I went from being monitored for MEN1 from the age of 12 so was used to blood tests and scans and seeing specialists but routinely rather than rushed or just told to do something without much explanation.
When I was 16 years old (1990) I was quite sick and always tired, I was always vomiting. Eventually I was diagnosed with glandular fever, the doctors said it was very unusual to have the vomiting I had so they never looked for it.
NETS has hugely impacted my life…going from a full and hectic life, of designing objects and exhibiting our art installation works and jewellery, everything had to stop so I could just focus one day at a time.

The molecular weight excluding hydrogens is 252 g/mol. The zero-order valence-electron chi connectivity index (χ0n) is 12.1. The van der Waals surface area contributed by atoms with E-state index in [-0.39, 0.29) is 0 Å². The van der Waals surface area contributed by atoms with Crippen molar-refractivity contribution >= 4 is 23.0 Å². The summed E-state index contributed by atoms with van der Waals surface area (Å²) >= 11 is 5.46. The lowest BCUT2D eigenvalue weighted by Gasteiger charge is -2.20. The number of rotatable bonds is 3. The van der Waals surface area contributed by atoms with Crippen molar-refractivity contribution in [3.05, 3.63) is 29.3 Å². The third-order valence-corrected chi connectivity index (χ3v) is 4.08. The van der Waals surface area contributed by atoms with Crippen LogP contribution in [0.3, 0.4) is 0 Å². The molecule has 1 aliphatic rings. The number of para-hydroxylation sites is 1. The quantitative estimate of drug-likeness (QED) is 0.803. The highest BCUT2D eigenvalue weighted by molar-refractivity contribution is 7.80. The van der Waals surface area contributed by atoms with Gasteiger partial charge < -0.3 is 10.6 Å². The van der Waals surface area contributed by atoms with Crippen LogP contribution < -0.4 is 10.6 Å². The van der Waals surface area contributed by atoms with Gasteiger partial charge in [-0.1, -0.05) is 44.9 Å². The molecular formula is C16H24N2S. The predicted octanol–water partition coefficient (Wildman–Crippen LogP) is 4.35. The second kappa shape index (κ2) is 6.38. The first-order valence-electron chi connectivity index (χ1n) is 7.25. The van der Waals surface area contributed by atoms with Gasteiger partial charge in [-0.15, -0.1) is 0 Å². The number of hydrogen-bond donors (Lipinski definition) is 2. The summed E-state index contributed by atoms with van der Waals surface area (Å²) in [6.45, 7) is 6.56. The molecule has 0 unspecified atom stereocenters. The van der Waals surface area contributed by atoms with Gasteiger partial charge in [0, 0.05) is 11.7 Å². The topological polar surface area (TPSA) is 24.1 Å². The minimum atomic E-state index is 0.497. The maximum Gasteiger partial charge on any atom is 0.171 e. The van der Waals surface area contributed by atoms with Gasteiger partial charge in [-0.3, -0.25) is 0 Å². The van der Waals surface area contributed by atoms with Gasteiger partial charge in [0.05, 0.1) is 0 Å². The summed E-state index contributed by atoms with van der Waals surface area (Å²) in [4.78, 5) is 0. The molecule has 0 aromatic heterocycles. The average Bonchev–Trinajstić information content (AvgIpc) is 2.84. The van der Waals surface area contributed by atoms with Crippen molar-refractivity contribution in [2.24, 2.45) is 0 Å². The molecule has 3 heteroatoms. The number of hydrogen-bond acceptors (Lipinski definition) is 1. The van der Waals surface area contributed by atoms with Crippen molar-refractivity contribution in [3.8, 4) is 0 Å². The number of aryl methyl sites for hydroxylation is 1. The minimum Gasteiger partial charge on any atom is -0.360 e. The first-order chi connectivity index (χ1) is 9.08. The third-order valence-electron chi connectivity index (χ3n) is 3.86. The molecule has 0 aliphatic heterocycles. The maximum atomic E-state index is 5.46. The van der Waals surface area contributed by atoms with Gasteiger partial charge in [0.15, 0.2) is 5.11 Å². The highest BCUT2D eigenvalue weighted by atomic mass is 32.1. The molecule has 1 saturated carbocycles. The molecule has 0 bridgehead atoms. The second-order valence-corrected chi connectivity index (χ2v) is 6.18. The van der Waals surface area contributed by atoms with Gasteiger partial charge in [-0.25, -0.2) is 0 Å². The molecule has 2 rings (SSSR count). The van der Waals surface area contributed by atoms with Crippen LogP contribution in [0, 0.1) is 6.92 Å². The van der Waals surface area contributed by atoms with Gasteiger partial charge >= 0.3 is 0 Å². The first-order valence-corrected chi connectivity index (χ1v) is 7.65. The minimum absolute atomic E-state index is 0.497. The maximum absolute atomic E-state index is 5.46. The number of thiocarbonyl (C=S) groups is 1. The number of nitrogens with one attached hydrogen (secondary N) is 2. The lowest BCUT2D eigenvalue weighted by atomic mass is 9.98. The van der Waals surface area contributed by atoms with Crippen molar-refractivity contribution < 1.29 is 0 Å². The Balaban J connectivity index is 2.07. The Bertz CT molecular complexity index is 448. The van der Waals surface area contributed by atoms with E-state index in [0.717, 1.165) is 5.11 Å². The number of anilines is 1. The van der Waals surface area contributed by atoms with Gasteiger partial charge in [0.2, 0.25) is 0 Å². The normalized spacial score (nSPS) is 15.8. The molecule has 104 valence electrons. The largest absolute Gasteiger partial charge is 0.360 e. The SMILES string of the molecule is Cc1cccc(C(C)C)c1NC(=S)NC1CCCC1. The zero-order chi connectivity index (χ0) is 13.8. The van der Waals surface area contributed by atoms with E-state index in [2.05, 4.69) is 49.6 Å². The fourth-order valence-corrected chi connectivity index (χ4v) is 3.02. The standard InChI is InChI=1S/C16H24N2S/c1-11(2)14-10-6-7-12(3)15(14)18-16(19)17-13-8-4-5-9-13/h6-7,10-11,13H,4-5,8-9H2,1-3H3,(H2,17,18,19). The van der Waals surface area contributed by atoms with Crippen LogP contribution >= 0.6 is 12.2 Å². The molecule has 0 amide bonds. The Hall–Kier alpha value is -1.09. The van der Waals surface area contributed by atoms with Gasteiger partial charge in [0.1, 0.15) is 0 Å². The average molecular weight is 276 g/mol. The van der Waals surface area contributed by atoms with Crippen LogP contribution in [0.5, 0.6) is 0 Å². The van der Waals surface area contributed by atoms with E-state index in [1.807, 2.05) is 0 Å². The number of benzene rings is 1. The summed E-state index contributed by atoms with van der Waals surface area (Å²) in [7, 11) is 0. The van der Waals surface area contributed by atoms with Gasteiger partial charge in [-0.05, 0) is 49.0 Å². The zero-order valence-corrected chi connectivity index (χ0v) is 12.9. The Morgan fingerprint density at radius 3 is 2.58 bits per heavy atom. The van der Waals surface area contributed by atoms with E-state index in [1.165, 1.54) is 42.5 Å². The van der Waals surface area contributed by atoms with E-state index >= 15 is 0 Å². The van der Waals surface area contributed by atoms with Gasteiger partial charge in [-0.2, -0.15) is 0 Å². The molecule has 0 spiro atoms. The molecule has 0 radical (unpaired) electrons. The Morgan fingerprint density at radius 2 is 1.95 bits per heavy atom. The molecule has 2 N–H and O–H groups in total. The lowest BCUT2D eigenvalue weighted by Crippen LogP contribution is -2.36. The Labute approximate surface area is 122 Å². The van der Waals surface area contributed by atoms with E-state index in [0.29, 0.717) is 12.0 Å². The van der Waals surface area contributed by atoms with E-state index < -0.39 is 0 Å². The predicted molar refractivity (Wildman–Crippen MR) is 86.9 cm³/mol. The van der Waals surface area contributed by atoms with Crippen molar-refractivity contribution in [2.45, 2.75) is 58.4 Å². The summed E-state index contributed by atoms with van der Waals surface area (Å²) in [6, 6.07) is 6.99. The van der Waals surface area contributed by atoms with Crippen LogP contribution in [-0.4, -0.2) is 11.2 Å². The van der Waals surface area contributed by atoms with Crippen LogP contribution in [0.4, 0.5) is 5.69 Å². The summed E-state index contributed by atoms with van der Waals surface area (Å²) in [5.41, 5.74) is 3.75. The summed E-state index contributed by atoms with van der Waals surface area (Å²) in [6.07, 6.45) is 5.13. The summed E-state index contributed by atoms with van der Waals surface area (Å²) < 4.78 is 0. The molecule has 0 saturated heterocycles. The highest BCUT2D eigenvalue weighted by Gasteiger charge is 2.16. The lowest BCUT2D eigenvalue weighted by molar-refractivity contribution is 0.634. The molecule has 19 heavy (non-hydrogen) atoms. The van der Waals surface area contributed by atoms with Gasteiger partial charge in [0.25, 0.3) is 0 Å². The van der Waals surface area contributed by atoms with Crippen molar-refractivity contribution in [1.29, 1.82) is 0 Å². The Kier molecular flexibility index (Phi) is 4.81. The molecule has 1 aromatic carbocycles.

My diagnosis with a pancreatic neuroendocrine when I was 36 was out of nowhere… More recently my auntie has been diagnosed, and family discussion have identified a distant cousin as well. This has now had a larger impact on not only myself but my larger family, and made us more aware of our health.
For approximately seven years, my health continued to decline and impact on my quality of life, my career goals, my social life and my own self belief. I was diagnosed at age 29, and two days after my diagnosis I found out I was pregnant with my first baby.